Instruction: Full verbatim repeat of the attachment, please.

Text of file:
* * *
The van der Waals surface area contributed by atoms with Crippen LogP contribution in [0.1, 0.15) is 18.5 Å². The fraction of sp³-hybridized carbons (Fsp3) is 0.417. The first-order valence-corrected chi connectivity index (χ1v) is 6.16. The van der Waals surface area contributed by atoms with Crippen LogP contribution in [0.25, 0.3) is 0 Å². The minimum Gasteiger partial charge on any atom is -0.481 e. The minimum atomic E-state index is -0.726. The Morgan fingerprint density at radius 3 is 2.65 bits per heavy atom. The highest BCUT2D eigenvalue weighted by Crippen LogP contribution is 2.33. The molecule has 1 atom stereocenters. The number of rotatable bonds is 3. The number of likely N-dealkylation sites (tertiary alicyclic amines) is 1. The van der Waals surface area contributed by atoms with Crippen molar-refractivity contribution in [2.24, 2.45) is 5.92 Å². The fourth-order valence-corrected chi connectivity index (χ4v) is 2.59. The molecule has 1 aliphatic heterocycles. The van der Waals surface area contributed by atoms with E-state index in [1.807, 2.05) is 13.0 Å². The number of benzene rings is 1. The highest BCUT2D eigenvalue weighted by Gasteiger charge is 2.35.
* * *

The van der Waals surface area contributed by atoms with Crippen LogP contribution in [0.1, 0.15) is 18.5 Å². The fraction of sp³-hybridized carbons (Fsp3) is 0.417. The first-order valence-corrected chi connectivity index (χ1v) is 6.16. The van der Waals surface area contributed by atoms with Crippen LogP contribution in [0.25, 0.3) is 0 Å². The minimum Gasteiger partial charge on any atom is -0.481 e. The minimum atomic E-state index is -0.726. The Morgan fingerprint density at radius 3 is 2.65 bits per heavy atom. The highest BCUT2D eigenvalue weighted by Crippen LogP contribution is 2.33. The molecule has 1 atom stereocenters. The number of rotatable bonds is 3. The number of likely N-dealkylation sites (tertiary alicyclic amines) is 1. The van der Waals surface area contributed by atoms with Crippen molar-refractivity contribution in [2.24, 2.45) is 5.92 Å². The fourth-order valence-corrected chi connectivity index (χ4v) is 2.59. The molecule has 1 aliphatic heterocycles. The van der Waals surface area contributed by atoms with E-state index in [1.807, 2.05) is 13.0 Å². The number of benzene rings is 1. The highest BCUT2D eigenvalue weighted by Gasteiger charge is 2.35.